Rick Snyder, Michigan's former governor, is facing charges for his role in the Flint water crisis.

The charges come from state Attorney General Dana Nessel who is also charging Snyder's health director and other officials at the time. WXYZ Detroit reports that one of the charges include involuntary manslaughter since several Flint residents, including children, died from legionnaires disease -- a form of pneumonia caused by the legionella bacteria.

WXYZ says former Gov. Snyder admitted that in order to save money he asked the city of Flint to turn off water supply to residents from the Detroit River and switch it to the Flint River. However, saving money came at the expense of lives since the Flint River wasn't a treated water system and eventually caused lead poisoning as the water traveled through old pipes. The crisis occurred between 2014 and 2015 but Michiganders (and the rest of the country) weren't made aware of it until 2016.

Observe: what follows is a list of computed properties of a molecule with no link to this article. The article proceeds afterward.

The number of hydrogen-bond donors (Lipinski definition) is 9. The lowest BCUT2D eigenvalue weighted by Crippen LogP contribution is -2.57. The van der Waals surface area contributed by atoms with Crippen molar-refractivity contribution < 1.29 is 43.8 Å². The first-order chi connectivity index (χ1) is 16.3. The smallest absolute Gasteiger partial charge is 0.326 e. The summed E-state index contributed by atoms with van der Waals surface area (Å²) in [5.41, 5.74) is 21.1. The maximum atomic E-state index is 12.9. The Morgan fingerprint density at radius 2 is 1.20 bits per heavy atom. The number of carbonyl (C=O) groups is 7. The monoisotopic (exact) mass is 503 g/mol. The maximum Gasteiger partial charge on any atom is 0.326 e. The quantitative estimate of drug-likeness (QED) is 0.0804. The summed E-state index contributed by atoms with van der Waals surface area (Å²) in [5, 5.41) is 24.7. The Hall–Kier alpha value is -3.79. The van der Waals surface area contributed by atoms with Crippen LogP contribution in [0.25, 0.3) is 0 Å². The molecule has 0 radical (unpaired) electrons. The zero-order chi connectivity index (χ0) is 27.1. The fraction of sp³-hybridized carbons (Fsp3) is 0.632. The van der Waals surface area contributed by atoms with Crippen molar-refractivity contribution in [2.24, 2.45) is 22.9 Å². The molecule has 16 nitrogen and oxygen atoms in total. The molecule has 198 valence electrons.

News of the charges was leaked to the Associated Press but formal charges and an announcement to the public are expected soon. If convicted, Governor Snyder could face 15 years in prison for his role.

Snyder's lawyer rebased a statement on Tuesday saying the charges are "outrageous."

Rather than following the evidence to find the truth, the Office of Special Counsel appears to be targeting former Gov. Snyder in a political escapade (via Associated Press).

Back in August, Governor Whitmer announced that the state would award $600 million to Flint and 33,000 residents.

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